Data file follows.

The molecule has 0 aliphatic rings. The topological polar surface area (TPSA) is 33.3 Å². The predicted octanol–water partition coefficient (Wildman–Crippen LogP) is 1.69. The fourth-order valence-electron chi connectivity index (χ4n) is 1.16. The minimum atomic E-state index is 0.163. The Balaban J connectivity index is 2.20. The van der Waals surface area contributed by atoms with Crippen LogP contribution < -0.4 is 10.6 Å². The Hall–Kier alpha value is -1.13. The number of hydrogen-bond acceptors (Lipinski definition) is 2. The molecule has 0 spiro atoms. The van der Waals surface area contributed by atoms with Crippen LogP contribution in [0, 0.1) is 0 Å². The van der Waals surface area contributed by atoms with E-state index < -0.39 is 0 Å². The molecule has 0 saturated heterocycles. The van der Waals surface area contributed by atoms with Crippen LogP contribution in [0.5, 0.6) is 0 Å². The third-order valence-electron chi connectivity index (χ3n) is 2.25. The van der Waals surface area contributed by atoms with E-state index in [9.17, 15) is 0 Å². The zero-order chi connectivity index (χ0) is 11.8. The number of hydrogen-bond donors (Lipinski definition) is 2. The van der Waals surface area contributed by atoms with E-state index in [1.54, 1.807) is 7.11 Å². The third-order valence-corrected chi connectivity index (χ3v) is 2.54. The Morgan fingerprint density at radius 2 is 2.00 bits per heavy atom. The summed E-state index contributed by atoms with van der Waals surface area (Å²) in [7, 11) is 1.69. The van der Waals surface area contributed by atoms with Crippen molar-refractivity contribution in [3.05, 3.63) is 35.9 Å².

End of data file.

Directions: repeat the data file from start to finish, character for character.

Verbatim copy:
The molecule has 0 aliphatic rings. The topological polar surface area (TPSA) is 33.3 Å². The predicted octanol–water partition coefficient (Wildman–Crippen LogP) is 1.69. The fourth-order valence-electron chi connectivity index (χ4n) is 1.16. The minimum atomic E-state index is 0.163. The Balaban J connectivity index is 2.20. The van der Waals surface area contributed by atoms with Crippen LogP contribution < -0.4 is 10.6 Å². The Hall–Kier alpha value is -1.13. The number of hydrogen-bond acceptors (Lipinski definition) is 2. The molecule has 0 spiro atoms. The van der Waals surface area contributed by atoms with Crippen LogP contribution in [0, 0.1) is 0 Å². The van der Waals surface area contributed by atoms with E-state index < -0.39 is 0 Å². The molecule has 0 saturated heterocycles. The van der Waals surface area contributed by atoms with Crippen LogP contribution in [0.5, 0.6) is 0 Å². The third-order valence-electron chi connectivity index (χ3n) is 2.25. The van der Waals surface area contributed by atoms with E-state index in [9.17, 15) is 0 Å². The zero-order chi connectivity index (χ0) is 11.8. The number of hydrogen-bond donors (Lipinski definition) is 2. The van der Waals surface area contributed by atoms with E-state index in [1.54, 1.807) is 7.11 Å². The third-order valence-corrected chi connectivity index (χ3v) is 2.54. The Morgan fingerprint density at radius 2 is 2.00 bits per heavy atom. The summed E-state index contributed by atoms with van der Waals surface area (Å²) in [7, 11) is 1.69. The van der Waals surface area contributed by atoms with Crippen molar-refractivity contribution in [3.05, 3.63) is 35.9 Å².